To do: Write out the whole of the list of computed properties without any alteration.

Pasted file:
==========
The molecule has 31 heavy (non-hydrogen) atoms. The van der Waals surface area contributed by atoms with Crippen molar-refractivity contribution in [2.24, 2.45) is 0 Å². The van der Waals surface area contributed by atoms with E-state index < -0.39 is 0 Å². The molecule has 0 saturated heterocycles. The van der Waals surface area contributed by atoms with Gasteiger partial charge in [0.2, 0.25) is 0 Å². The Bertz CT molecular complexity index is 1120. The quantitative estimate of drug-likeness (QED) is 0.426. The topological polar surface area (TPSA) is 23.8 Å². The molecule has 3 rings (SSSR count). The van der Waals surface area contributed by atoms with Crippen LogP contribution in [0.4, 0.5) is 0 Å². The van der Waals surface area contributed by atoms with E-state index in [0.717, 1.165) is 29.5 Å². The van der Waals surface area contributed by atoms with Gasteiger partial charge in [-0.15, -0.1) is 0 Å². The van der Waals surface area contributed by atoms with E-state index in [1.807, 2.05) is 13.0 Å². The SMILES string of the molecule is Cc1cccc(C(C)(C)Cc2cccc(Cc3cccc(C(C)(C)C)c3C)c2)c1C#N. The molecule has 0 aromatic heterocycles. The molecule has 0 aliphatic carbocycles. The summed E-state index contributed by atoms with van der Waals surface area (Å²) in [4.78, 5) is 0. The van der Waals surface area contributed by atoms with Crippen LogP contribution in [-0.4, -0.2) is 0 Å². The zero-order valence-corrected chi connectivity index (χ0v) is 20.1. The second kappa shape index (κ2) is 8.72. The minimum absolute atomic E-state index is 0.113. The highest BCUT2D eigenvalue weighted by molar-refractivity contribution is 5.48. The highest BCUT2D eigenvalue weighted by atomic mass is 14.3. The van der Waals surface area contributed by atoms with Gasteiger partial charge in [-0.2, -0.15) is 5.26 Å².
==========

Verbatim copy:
The molecule has 31 heavy (non-hydrogen) atoms. The van der Waals surface area contributed by atoms with Crippen molar-refractivity contribution in [2.24, 2.45) is 0 Å². The van der Waals surface area contributed by atoms with E-state index < -0.39 is 0 Å². The molecule has 0 saturated heterocycles. The van der Waals surface area contributed by atoms with Gasteiger partial charge in [0.2, 0.25) is 0 Å². The Bertz CT molecular complexity index is 1120. The quantitative estimate of drug-likeness (QED) is 0.426. The topological polar surface area (TPSA) is 23.8 Å². The molecule has 3 rings (SSSR count). The van der Waals surface area contributed by atoms with Crippen LogP contribution in [0.4, 0.5) is 0 Å². The van der Waals surface area contributed by atoms with E-state index in [0.717, 1.165) is 29.5 Å². The van der Waals surface area contributed by atoms with Gasteiger partial charge in [-0.15, -0.1) is 0 Å². The van der Waals surface area contributed by atoms with E-state index in [1.807, 2.05) is 13.0 Å². The SMILES string of the molecule is Cc1cccc(C(C)(C)Cc2cccc(Cc3cccc(C(C)(C)C)c3C)c2)c1C#N. The molecule has 0 aromatic heterocycles. The molecule has 0 aliphatic carbocycles. The summed E-state index contributed by atoms with van der Waals surface area (Å²) in [4.78, 5) is 0. The van der Waals surface area contributed by atoms with Crippen LogP contribution in [-0.4, -0.2) is 0 Å². The zero-order valence-corrected chi connectivity index (χ0v) is 20.1. The second kappa shape index (κ2) is 8.72. The minimum absolute atomic E-state index is 0.113. The highest BCUT2D eigenvalue weighted by molar-refractivity contribution is 5.48. The highest BCUT2D eigenvalue weighted by atomic mass is 14.3. The van der Waals surface area contributed by atoms with Gasteiger partial charge in [-0.2, -0.15) is 5.26 Å².